As our friend Angry Asian Man pointed out earlier this week, Scarlett Johansson has been offered the role of Major Motoko Kusanagi in Dreamworks’ live-action remake of Mamoru Oshii’s ground-breaking anime Ghost in the Shell. And well, she’s white. Which to many of us here certainly feels like more Hollywood whitewashing at first glance. Particularly to anyone following the on-again off-again plans for a live-action remake of Akira with an all white cast or M. Night Shymayalan’s tragic The Last Airbender.
Ghost in the Shell is a seminal film in Japanese cinema for its part in a wave of anime releases in the early-to-mid 90s that set a new bar for the form in Japan, and solidified its legitimacy abroad. I watched GITS along with Katsushiro Otomo’s Akira and Yoshiaki Kawajiri’s Ninja Scroll over the course of one night in 1996, and I was converted irretrievably to the understanding that Japanese anime was the default in animation.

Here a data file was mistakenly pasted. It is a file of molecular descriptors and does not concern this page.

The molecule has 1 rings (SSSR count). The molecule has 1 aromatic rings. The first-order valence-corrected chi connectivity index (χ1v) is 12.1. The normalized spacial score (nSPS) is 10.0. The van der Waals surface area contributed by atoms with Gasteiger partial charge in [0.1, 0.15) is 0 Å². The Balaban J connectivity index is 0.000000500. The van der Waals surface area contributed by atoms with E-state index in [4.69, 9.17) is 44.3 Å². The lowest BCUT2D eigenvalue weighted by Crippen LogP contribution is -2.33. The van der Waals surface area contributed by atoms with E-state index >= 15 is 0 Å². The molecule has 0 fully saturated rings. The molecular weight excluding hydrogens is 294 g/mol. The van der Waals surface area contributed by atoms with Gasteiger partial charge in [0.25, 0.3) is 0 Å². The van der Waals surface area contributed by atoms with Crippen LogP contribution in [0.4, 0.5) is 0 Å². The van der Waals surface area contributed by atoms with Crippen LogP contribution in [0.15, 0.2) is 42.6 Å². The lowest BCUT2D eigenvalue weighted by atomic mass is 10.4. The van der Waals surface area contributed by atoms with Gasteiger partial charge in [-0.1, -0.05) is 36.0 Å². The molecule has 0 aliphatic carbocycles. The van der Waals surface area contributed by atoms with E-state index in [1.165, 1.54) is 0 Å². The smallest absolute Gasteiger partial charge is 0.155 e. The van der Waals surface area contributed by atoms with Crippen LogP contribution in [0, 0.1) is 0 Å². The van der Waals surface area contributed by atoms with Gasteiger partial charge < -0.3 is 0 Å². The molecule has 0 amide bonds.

But as much as Ghost in the Shell is essential viewing for anyone interested in entering this very Japanese world of anime — a rabbit hole through which careful consideration is required — the film’s premonitory vision of the future is not uniquely Japanese. There are certainly cultural nuances that drive the film, and its rendering of future Japan is one of its most enjoyable aspects, but that is why we adapt films, to make them uniquely ours.
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